The volume of music and videos on your computer is determined by two main factors: the file itself, and the speakers on your Mac. Sometimes, one or both of them won’t live up to your expectations, delivering lower audio levels than you’d like—a particular problem for MacBook Air users. While you could plug a set of external speakers into your computer, Global Delight Technologies has created a software solution called Boom ($9) that’ll save you a few bucks and the hassle of having to lug speakers around. It intelligently maximizes the volume levels of your audio and video files to match the peak output capabilities of your machine, creating noticeably louder sound without dramatically compromising the quality. Read More

$100 and up

AllPosters.com Steve Jobs Poster by Ted Thai

Steve Jobs may not be Apple’s CEO anymore, but he’s still an iconic figure, and a legend to legions of Mac fans. What better way to honor and seek inspiration the man than to hang a handsome photo of him with one of his creations on your wall? Some people may prefer the classic Steve in black turtleneck and jeans look, but there are plenty of other famous Jobs images, including this classic pose ($100 and up), available on AllPosters.com and shot by Ted Thai. Read More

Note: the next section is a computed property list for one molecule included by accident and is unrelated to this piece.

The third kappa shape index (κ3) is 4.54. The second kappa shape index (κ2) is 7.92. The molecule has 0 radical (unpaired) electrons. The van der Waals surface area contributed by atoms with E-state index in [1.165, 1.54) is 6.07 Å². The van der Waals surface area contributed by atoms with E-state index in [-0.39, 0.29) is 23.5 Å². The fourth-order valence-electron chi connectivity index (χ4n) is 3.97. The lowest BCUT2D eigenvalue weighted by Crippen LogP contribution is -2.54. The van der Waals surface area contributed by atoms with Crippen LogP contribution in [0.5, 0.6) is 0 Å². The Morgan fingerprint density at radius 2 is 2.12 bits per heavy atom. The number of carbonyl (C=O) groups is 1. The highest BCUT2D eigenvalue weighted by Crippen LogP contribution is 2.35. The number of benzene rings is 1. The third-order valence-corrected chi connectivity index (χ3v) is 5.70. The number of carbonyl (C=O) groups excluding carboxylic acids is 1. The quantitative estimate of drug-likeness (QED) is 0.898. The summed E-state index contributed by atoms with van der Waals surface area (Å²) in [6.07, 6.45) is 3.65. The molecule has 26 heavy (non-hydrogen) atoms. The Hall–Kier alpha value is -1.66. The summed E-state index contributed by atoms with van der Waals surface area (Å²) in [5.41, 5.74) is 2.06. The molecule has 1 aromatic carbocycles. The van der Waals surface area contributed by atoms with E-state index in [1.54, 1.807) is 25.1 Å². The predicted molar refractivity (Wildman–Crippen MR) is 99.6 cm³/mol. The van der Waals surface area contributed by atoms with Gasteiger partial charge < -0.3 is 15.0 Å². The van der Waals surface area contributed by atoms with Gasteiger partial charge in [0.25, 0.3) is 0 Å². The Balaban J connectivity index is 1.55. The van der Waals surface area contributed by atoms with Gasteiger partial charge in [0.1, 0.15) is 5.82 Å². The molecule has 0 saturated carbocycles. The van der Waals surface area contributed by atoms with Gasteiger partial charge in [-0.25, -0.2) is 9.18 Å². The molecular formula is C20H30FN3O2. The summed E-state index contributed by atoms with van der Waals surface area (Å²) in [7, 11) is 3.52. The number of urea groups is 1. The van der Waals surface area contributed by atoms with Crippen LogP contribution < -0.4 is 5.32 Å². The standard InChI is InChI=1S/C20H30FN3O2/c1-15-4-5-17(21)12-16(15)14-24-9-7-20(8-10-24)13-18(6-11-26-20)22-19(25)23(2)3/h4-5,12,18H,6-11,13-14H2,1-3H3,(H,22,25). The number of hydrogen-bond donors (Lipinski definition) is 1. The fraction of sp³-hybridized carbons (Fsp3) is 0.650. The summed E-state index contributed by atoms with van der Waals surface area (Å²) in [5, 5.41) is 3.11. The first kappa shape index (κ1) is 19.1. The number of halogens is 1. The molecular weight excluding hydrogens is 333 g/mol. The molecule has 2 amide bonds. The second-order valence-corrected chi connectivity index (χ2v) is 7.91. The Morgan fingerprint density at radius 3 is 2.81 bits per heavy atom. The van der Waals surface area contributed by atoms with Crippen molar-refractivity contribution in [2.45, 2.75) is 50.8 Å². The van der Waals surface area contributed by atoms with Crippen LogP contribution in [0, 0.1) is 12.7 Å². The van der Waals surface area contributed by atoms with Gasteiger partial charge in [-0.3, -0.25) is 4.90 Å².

Plant Based Worml

Strictly speaking, the functionality offered by Plant Based’s Worml ($4*) isn’t unique to this new Mac App Store release, but this developer has pulled off peer-to-peer file transfers in a cool and easy way. Worml creates ultra-simple file-sharing connections between two machines in a manner that’s actually pretty similar to Lion’s native AirDrop feature, except with some real advantages: you don’t need to be on the same network as the person you’re sharing a file with, and soon there’ll be support for Snow Leopard too. Read More


Splashtop Inc. Splashtop Remote Desktop

What do you use to remotely access another computer from your Mac? Apple’s Back to My Mac works, but has to be set up under specific conditions, and Microsoft’s Remote Desktop only connects you to PCs. Splashtop Inc. has been in the remote access game for almost a year, starting with iOS apps, and now it’s bringing this expertise to the Mac App Store with Splashtop Remote Desktop ($10/$20). Unlike rivals, Splashtop promises 30 frame per second streaming, and is designed to work even with low-latency 3-D games. Read More